OIG Bulletin, October 2021: 40 Years of Serving the Commonwealth

Reflections on the Office of the Inspector General from Former Employees and IG Council Participants

Table of Contents

Reflections on the OIG

John W. Parsons, Esq.

Executive Director, Public Employee Retirement Administration Commission
Auditor’s Designee to the IG Council, 1992-2010

The Office of the Inspector General has played a critical role in the regulatory framework of Massachusetts government since its inception. Having had the pleasure of serving on the Inspector General Council for many years, and working with the staffs of IGs Joe Barresi, Bob Cerasoli, Greg Sullivan and now Glenn Cunha, I can personally attest to the enduring professionalism of the office and its significant positive effect on the mechanics of state and local government. The OIG’s continuing proactive impact, through training, reports, legislation and investigations, on Massachusetts government is immeasurable. Congratulations to everyone who recognized the wisdom of establishing this office, and those that have established it as the good government force that it remains today.

F. Daniel Ahern

President, Clarus Group
First Assistant Inspector General for Management, 1982-2003

I was among the first hires by Joseph Barresi, the first Inspector General in the first statewide OIG in the country. The concept of IGs in civilian agencies itself was relatively new. My colleagues and I had a great opportunity to participate in setting the course for this new agency. From the outset, the OIG took seriously its charge to both prevent and detect fraud, waste and abuse, and established an interdisciplinary staff of investigators, analysts, attorneys, engineers and others with the skills necessary to fulfill its mission.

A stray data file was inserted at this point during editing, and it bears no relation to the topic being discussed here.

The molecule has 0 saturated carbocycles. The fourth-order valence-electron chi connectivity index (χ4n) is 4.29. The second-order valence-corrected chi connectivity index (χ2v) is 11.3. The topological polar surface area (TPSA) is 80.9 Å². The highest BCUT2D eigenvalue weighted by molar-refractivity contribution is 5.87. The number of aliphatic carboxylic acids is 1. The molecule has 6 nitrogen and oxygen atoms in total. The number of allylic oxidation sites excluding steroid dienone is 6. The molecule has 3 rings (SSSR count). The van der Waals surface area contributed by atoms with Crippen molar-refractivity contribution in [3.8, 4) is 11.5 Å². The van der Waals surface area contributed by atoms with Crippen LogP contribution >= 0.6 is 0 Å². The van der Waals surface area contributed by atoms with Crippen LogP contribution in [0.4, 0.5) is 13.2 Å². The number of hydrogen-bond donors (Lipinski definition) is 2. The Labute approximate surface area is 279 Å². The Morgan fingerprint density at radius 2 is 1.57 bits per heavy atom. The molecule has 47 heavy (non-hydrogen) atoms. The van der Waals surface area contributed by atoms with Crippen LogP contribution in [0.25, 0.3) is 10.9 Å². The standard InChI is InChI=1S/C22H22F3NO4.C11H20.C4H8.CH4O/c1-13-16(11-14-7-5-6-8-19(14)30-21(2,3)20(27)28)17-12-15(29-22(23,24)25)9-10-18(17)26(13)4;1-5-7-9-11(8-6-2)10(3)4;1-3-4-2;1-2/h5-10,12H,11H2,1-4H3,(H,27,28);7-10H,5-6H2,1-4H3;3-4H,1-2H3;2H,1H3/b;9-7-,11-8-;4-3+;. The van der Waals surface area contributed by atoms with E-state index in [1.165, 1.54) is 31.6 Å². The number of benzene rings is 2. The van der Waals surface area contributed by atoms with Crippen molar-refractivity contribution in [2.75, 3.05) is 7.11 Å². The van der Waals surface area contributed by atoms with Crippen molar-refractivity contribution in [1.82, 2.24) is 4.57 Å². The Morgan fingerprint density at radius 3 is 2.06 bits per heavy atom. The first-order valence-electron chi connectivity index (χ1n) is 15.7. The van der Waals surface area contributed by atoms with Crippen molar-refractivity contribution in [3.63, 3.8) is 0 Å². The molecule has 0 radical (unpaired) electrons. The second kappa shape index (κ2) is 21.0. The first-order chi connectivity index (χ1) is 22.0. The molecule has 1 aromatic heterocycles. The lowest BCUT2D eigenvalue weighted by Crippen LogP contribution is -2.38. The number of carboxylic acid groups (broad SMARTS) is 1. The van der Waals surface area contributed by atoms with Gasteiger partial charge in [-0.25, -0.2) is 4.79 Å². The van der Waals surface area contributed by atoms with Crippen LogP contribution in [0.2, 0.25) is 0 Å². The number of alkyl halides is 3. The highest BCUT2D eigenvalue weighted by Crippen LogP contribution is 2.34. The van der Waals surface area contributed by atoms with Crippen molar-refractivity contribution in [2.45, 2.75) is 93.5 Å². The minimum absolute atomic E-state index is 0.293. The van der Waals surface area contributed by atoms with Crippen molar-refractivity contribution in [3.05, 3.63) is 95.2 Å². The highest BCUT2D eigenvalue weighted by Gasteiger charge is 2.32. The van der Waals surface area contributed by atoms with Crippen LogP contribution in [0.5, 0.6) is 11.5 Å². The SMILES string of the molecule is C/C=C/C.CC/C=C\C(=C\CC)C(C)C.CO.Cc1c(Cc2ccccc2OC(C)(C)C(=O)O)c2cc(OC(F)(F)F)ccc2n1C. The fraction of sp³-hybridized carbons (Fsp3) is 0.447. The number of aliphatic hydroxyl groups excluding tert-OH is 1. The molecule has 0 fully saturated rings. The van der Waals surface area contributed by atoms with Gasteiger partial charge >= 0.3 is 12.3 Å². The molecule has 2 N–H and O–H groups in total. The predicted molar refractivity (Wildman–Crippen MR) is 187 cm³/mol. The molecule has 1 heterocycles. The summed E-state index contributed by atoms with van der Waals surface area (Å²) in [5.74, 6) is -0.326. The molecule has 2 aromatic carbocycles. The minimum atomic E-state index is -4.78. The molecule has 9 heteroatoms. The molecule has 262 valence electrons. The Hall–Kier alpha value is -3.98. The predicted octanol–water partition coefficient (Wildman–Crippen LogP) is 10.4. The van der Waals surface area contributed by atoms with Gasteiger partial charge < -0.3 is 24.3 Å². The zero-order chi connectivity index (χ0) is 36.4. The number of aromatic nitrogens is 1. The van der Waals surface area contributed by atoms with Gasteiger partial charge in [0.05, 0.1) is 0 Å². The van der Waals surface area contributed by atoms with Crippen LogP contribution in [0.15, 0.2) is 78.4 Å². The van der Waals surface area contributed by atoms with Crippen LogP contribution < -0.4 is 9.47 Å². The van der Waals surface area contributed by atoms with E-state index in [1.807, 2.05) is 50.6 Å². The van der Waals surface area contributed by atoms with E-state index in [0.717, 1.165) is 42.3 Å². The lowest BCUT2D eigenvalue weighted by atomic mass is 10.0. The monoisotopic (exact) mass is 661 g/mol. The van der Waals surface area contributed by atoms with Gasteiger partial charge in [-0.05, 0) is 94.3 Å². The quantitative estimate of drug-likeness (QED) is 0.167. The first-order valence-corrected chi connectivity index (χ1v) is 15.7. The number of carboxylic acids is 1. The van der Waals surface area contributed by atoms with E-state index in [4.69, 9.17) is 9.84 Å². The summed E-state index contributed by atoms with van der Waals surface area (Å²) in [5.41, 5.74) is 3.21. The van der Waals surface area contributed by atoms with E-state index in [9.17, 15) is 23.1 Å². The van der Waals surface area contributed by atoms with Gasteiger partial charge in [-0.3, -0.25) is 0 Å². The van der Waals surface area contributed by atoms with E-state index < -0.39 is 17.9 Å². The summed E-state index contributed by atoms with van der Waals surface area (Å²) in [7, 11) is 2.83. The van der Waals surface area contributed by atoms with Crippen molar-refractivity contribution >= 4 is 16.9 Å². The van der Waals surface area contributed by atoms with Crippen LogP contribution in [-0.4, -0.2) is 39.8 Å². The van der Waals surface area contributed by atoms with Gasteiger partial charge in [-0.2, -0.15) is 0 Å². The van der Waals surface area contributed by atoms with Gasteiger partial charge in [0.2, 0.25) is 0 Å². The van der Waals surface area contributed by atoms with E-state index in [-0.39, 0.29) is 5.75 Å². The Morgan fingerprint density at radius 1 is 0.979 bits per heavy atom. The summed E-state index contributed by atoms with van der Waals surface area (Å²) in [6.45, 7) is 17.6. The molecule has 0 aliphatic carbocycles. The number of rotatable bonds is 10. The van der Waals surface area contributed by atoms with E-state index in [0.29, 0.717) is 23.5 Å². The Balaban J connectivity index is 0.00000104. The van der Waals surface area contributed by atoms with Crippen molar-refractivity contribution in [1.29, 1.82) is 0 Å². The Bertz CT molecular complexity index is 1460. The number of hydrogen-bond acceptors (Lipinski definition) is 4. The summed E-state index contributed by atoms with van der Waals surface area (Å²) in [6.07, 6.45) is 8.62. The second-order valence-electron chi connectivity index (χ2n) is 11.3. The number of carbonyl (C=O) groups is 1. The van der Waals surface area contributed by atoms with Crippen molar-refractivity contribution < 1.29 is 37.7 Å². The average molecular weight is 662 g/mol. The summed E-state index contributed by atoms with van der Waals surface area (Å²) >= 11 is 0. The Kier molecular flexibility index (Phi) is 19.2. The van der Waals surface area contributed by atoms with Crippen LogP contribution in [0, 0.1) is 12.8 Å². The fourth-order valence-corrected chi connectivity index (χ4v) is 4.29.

Initially, the OIG focused much of its attention on public design and construction contracting, as one might expect given that the OIG was created upon the recommendation of the Ward Commission following a major scandal involving state and county public building projects. The OIG soon expanded its scope and activities to meet the full breadth of its statutory mandate while maintaining its involvement in public design and construction contracting.

Over the years, as the OIG grew and evolved under four successive inspectors general, it has had an outsized impact on public integrity and accountability in Massachusetts state and local government. The OIG’s significant accomplishments over the past 40 years are too numerous to list here, but the OIG has consistently demonstrated its commitment to serve the public interest in pursuit of its mission to prevent and detect fraud, waste and abuse. It has been an honor to be associated with the OIG.

Barbara J. Hansberry, Esq.

Director of Strategic Planning, Massachusetts School Building Authority
OIG General Counsel, 1992-2013

Thank you for the opportunity to provide insight as the OIG reflects on 40 years.

The mission of the Massachusetts OIG, to prevent and detect fraud, waste, and abuse in government spending, is a public servant’s dream job. As I reflect on the beginnings of my legal career at the OIG, I can say that it was an honor to serve the Commonwealth alongside so many talented staff, including IGs Cerasoli, Sullivan and Cunha. Working with colleagues who were wholeheartedly dedicated to the mission, generous in sharing their expertise, and tough but compassionate in their approach to case handling was a highlight of my career. I learned from them the skills I needed to lead the Legal Division there for several years. It is my opinion that this nonpartisan Office is an asset to state government and unlike any other – providing a place for citizens and elected officials to turn for information, education, and assistance with matters of process and proper procedure. Congratulations to the OIG for serving the Commonwealth with distinction for forty years.